For PlayStation gamers the wait for Titanfall has been a long one. Having been done over by the Microsoft exclusivity deal on the original Titanfall the news that Titanfall 2 would be released on all platforms at the same time was welcome news indeed. And yet, with the release schedule also boasting Battlefield 1 and Call of Duty, how could Titanfall possibly hold up well amongst such beefy opposition?
It turns out it holds up very well. In fact, given the choice of all three games it’s Titanfall that I’d pick to keep coming back to in the long term.
Reasons for that are numerous, but all revolve around one key fact: that it feels awesome to play. Whether you’re running around as a pilot, wall-running and harpooning yourself around or suited up in your Titan with its epic firepower and impressive gadgets the movements and weapons all feel great. It’s a feeling I haven’t felt since Killzone 2, the weightiness of the weapons and beefy sounds which accompany them, the satisfying feeling when a volley of bullets hit home, or a grenade taking out two enemies at once. It’s a feeling not shared by the floaty over-paced COD games, and while Battlefield certainly enjoys a similarly satisfying “thwack” when your aim finally lines up, the lengthy multiplayer games can, for some, be a little too much to handle in one sitting. As such the shorter, but no less intense battles of Titanfall’s 2 multiplayer modes combine the best bits of other FPS games to deliver bite-sized matches which feel great, are tense until the end and let you play with the Titans whether you’re racking up kills like a ninja or just serving as target practice for the enemy.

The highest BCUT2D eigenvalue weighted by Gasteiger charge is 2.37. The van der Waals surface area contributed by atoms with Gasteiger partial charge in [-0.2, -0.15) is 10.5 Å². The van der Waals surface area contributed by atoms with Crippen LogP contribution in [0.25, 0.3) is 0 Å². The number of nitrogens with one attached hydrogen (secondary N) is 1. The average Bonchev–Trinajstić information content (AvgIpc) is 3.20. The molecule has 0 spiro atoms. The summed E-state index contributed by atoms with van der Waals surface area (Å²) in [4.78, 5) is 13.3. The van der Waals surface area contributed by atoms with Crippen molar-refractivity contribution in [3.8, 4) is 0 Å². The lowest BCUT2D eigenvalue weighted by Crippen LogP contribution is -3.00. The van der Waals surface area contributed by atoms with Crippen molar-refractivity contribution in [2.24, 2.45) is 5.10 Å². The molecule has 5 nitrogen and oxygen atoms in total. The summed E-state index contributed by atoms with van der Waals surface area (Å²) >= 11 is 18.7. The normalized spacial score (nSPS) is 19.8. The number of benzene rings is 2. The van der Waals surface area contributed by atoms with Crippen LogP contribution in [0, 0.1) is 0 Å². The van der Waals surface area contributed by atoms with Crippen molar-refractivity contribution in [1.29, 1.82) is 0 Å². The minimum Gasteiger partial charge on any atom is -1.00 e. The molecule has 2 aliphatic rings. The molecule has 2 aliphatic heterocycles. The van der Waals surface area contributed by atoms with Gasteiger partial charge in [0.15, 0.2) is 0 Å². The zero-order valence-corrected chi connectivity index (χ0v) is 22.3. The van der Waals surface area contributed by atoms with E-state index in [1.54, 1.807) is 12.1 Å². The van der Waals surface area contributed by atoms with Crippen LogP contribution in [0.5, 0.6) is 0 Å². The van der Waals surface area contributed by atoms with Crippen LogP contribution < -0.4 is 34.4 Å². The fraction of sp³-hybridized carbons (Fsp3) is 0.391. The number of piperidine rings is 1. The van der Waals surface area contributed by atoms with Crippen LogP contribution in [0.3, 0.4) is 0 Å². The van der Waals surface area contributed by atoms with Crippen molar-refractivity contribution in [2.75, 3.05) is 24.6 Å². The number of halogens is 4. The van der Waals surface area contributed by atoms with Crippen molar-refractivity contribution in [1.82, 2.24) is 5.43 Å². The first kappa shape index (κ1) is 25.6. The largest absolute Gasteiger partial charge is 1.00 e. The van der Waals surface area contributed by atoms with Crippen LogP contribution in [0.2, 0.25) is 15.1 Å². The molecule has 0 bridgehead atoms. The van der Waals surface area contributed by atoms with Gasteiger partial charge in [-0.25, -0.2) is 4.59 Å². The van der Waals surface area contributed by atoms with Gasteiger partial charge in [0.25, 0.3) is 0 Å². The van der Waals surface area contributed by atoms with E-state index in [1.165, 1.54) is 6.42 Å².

But as good as the multiplayer modes are, that’s not the only string to Titanfall 2’s online bow. The levelling options open up some very cool possibilities which give you great weapons to try, different Titans to hop into and various other gadgets and add-ons to play with. And while the weapons certainly give a bit of an advantage you don’t generally feel like you’re at an unfair disadvantage; earlier weapons may be less powerful but make up for it in other areas, and as such you’re always in with a fighting chance, whether you’ve got 30 hours or 30 minutes under your belt. Casual players certainly aren’t dealt a rough hand, that’s for sure.
But despite what a large proportion of gamers seem to believe nowadays, there’s more to life than playing online. Titanfall 2 also has a hugely enjoyable single player campaign, which isn’t the longest campaign you’ll ever find but certainly serves up a heck of a challenge. Not only that, ramp the difficulty up to the higher options and you’ll be taking part in some truly incredible fights, combining your Titan’s raw power and huge weapons with your own nimble running and a fantastic mix of standard weapons to try out along the way. This hasn’t been bolted on as an alternative option when your internet connection is on the blink, this is a beautifully crafted handful of hours which gives a great insight into the relationship between a pilot and their Titan. If you do pick up this, don’t neglect the campaign whatever you do; you’ll be missing out on something really quite spectacular.
And there’s really not much more to say than that really. Titanfall 2 is a perfect example of what can happen when you ignore convention and fashions in a genre and do your own thing, improving on areas that might not have quite hit the spot first time out. Despite the pilots, Titans and weapons feeling heavy and solid the action never feels sluggish, and were it for a slightly longer campaign (I was enjoying it a lot and would’ve liked a few more hours) I’d struggle to find anything wrong at all.
In the market for a FPS game? Get Titanfall 2.
Reviewed on PS4